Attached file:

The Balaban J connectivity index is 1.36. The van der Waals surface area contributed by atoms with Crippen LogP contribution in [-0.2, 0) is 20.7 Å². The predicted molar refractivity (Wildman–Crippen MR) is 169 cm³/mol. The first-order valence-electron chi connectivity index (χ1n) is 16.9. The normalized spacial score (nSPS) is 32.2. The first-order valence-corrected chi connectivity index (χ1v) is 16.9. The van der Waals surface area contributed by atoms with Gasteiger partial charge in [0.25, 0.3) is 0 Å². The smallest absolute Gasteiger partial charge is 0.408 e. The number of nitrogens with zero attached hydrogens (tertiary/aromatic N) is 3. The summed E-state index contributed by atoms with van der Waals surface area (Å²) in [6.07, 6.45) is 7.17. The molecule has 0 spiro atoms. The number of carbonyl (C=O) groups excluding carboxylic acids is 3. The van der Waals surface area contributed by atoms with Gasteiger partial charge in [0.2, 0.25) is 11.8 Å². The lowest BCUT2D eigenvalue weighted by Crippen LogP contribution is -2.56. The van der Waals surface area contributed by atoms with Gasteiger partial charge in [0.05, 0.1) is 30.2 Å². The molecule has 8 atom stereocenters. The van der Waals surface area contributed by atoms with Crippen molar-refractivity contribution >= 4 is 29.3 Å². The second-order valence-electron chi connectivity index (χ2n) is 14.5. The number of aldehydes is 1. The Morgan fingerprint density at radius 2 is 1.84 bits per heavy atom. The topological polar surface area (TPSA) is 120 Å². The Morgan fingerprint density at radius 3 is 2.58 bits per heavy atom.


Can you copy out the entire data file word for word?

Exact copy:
The Balaban J connectivity index is 1.36. The van der Waals surface area contributed by atoms with Crippen LogP contribution in [-0.2, 0) is 20.7 Å². The predicted molar refractivity (Wildman–Crippen MR) is 169 cm³/mol. The first-order valence-electron chi connectivity index (χ1n) is 16.9. The normalized spacial score (nSPS) is 32.2. The first-order valence-corrected chi connectivity index (χ1v) is 16.9. The van der Waals surface area contributed by atoms with Gasteiger partial charge in [0.25, 0.3) is 0 Å². The smallest absolute Gasteiger partial charge is 0.408 e. The number of nitrogens with zero attached hydrogens (tertiary/aromatic N) is 3. The summed E-state index contributed by atoms with van der Waals surface area (Å²) in [6.07, 6.45) is 7.17. The molecule has 0 spiro atoms. The number of carbonyl (C=O) groups excluding carboxylic acids is 3. The van der Waals surface area contributed by atoms with Gasteiger partial charge in [0.2, 0.25) is 11.8 Å². The lowest BCUT2D eigenvalue weighted by Crippen LogP contribution is -2.56. The van der Waals surface area contributed by atoms with Gasteiger partial charge in [0.05, 0.1) is 30.2 Å². The molecule has 8 atom stereocenters. The van der Waals surface area contributed by atoms with Crippen molar-refractivity contribution >= 4 is 29.3 Å². The second-order valence-electron chi connectivity index (χ2n) is 14.5. The number of aldehydes is 1. The Morgan fingerprint density at radius 2 is 1.84 bits per heavy atom. The topological polar surface area (TPSA) is 120 Å². The Morgan fingerprint density at radius 3 is 2.58 bits per heavy atom.